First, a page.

State Opposition Leader Mark McGowan yesterday launched a blazing attack on his Federal colleagues' "stupid" support of the mining tax, saying it allowed Labor to be cast as anti-WA.
The criticism came as State secretary Simon Mead defended his stewardship of the WA branch amid sliding primary support in four State and Federal elections since he took the helm in 2008.
Mr McGowan, who campaigned side-by-side with Federal leader Bill Shorten throughout the Senate campaign, predicted that Labor's vote would have been "significantly better" but for its continued support of the mining tax.
"Just blindly keeping faith with something that they didn't sell well and didn't raise much money and was constructed fairly poorly is stupid and so that's my message to my Federal colleagues now," he said.
"Move on and learn lessons.
"Remove the policy that gives an impression that somehow they are anti-West Australian.
"We're not anti-West Australian, we're wildly pro-West Australian."
Mr Mead, who has presided over Labor's 2013 State election, its 2010 and 2013 Federal elections and Saturday's by-election, said: "If you are implying that our current low vote is my fault, I don't accept that entirely."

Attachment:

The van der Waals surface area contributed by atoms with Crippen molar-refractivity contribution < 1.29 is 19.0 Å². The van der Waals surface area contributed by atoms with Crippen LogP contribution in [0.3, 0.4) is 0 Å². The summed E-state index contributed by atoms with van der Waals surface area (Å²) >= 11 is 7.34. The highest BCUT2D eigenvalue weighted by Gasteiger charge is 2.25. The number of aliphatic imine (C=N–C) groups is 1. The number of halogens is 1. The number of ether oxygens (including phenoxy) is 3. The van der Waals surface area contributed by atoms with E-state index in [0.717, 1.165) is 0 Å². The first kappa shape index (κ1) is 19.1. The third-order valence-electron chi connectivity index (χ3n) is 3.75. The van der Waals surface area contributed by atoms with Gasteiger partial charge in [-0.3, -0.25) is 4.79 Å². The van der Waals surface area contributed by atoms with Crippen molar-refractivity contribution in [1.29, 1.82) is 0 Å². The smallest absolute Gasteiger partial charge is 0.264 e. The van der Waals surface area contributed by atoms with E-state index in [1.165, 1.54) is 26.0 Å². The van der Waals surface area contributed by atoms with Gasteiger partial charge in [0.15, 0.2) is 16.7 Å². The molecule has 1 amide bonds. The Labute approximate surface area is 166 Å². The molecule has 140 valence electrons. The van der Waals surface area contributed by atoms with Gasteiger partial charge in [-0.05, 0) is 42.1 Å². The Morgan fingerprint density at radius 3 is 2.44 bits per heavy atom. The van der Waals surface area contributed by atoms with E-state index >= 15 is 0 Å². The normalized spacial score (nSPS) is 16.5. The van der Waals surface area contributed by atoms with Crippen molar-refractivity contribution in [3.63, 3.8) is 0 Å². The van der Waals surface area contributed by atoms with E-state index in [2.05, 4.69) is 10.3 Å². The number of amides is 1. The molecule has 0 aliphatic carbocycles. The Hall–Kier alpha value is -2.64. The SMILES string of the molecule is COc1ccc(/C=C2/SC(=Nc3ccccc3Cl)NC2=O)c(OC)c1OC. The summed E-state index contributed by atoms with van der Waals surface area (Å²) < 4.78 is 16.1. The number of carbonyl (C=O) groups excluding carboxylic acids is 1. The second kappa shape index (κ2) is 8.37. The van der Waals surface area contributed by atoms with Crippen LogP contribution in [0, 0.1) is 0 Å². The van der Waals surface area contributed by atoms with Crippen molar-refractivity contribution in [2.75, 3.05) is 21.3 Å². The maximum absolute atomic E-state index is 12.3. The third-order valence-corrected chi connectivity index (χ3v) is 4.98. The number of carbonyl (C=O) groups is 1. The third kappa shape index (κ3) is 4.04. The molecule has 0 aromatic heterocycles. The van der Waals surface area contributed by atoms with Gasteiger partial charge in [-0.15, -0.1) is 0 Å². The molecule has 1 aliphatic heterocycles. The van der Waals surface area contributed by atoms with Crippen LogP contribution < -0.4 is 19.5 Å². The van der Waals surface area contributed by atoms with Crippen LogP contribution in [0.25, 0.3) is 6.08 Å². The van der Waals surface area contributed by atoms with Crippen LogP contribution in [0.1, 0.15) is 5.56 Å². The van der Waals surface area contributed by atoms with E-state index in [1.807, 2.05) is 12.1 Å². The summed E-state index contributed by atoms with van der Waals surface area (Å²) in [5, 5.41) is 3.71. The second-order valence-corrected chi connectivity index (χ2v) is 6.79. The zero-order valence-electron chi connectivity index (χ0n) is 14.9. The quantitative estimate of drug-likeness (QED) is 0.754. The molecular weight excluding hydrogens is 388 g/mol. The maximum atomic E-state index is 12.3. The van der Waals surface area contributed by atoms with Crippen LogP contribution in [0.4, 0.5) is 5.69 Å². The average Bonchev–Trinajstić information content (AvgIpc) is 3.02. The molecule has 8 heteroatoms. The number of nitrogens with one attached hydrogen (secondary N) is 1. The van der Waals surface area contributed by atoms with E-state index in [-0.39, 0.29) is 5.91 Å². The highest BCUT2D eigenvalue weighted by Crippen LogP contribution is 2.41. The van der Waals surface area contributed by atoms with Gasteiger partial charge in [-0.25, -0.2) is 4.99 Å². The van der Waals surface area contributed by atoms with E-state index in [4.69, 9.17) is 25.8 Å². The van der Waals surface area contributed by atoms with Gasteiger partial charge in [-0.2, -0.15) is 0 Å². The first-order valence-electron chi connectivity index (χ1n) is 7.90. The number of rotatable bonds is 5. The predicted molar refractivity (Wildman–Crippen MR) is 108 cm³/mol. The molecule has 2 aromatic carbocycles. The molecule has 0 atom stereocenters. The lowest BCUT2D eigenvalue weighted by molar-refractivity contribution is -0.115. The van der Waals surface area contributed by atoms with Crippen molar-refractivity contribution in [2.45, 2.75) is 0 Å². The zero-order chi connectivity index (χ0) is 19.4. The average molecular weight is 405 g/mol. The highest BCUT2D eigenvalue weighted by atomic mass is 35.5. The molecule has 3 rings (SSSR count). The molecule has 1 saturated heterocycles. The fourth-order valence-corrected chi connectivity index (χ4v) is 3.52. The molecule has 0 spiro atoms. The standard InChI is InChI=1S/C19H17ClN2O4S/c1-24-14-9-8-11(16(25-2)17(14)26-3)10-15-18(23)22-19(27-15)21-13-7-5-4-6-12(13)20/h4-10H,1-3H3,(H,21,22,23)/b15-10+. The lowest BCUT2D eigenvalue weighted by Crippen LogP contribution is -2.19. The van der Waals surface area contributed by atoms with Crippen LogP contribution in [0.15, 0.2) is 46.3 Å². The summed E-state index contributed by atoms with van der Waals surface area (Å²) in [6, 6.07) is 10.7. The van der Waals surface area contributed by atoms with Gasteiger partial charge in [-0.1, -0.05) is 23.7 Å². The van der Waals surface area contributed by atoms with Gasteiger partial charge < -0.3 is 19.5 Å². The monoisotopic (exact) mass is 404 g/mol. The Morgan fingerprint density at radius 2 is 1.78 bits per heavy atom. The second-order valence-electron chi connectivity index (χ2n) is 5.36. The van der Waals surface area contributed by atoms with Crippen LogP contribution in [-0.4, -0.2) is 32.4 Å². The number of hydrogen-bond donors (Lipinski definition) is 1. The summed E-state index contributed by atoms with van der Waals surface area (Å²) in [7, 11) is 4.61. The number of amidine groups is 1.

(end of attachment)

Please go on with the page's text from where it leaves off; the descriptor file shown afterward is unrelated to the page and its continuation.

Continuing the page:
He compared Saturday's result to 2009's Greens-dominated Fremantle by-election which was within the "blast zone" of the Carpenter Labor government being voted out.
"We are still within the period when people clearly remember why they rejected the last Federal Labor government," he said.
Mr Mead said Labor's strategy encouraging voters to send a message to Prime Minister Tony Abbott worked "really well". "The Liberal Party's vote dropped even more than ours so our messages worked just as well for Scott Ludlam as they did for us," he said.
Asked if Joe Bullock's presence at the top of the ALP's ticket hurt its vote, Mr Mead said: "I haven't done that analysis."
Perth Labor frontbencher Alannah MacTiernan said the dismal primary vote showed the party had to improve the way it picked its candidates.
Ms MacTiernan called for union officials and factional chiefs to be stripped of their power.
"This is not a sheltered workshop for friends and relatives," she said. "Structures of the party have allowed too much power in the hands of too few."
Mr Shorten said the election was "no endorsement of the Liberals' cuts to jobs, health and education" and he hoped Senator Louise Pratt would be re-elected.